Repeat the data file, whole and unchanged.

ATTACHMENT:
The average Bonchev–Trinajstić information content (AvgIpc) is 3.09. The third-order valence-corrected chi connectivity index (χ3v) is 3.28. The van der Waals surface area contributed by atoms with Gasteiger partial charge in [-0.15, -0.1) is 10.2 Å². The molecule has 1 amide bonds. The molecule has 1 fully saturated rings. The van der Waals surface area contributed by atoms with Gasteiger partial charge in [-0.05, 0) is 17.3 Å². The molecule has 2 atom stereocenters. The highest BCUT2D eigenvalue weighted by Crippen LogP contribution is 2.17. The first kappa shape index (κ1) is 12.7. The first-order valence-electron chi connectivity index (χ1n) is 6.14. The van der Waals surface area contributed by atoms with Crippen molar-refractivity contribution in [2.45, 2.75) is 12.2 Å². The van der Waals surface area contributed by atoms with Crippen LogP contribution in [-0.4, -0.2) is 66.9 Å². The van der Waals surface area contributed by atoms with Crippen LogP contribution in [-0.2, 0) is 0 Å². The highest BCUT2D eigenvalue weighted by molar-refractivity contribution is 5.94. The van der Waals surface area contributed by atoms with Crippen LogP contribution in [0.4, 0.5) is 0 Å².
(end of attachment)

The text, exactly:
The average Bonchev–Trinajstić information content (AvgIpc) is 3.09. The third-order valence-corrected chi connectivity index (χ3v) is 3.28. The van der Waals surface area contributed by atoms with Gasteiger partial charge in [-0.15, -0.1) is 10.2 Å². The molecule has 1 amide bonds. The molecule has 1 fully saturated rings. The van der Waals surface area contributed by atoms with Gasteiger partial charge in [-0.05, 0) is 17.3 Å². The molecule has 2 atom stereocenters. The highest BCUT2D eigenvalue weighted by Crippen LogP contribution is 2.17. The first kappa shape index (κ1) is 12.7. The first-order valence-electron chi connectivity index (χ1n) is 6.14. The van der Waals surface area contributed by atoms with Crippen molar-refractivity contribution in [2.45, 2.75) is 12.2 Å². The van der Waals surface area contributed by atoms with Crippen LogP contribution in [-0.4, -0.2) is 66.9 Å². The van der Waals surface area contributed by atoms with Crippen LogP contribution in [-0.2, 0) is 0 Å². The highest BCUT2D eigenvalue weighted by molar-refractivity contribution is 5.94. The van der Waals surface area contributed by atoms with Crippen LogP contribution in [0.4, 0.5) is 0 Å².